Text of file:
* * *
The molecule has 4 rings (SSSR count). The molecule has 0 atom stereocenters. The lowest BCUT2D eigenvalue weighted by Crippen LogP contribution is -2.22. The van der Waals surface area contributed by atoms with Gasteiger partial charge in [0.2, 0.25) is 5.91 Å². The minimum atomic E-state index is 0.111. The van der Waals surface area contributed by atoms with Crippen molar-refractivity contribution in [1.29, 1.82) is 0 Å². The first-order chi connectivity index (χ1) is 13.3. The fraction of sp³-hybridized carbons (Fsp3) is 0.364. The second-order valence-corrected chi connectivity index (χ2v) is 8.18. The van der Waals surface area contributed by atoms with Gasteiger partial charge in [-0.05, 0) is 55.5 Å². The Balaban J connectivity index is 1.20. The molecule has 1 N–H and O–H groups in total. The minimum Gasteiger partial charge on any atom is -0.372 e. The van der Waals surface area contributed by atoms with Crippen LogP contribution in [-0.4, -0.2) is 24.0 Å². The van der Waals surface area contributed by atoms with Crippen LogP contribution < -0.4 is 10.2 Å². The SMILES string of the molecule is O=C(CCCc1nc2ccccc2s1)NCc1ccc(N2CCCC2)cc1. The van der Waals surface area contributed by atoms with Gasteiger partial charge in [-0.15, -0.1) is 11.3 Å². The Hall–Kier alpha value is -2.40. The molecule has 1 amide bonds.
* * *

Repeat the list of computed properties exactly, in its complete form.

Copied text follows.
The molecule has 4 rings (SSSR count). The molecule has 0 atom stereocenters. The lowest BCUT2D eigenvalue weighted by Crippen LogP contribution is -2.22. The van der Waals surface area contributed by atoms with Gasteiger partial charge in [0.2, 0.25) is 5.91 Å². The minimum atomic E-state index is 0.111. The van der Waals surface area contributed by atoms with Crippen molar-refractivity contribution in [1.29, 1.82) is 0 Å². The first-order chi connectivity index (χ1) is 13.3. The fraction of sp³-hybridized carbons (Fsp3) is 0.364. The second-order valence-corrected chi connectivity index (χ2v) is 8.18. The van der Waals surface area contributed by atoms with Gasteiger partial charge in [-0.05, 0) is 55.5 Å². The Balaban J connectivity index is 1.20. The molecule has 1 N–H and O–H groups in total. The minimum Gasteiger partial charge on any atom is -0.372 e. The van der Waals surface area contributed by atoms with Crippen LogP contribution in [-0.4, -0.2) is 24.0 Å². The van der Waals surface area contributed by atoms with Crippen LogP contribution < -0.4 is 10.2 Å². The SMILES string of the molecule is O=C(CCCc1nc2ccccc2s1)NCc1ccc(N2CCCC2)cc1. The van der Waals surface area contributed by atoms with Gasteiger partial charge in [-0.15, -0.1) is 11.3 Å². The Hall–Kier alpha value is -2.40. The molecule has 1 amide bonds.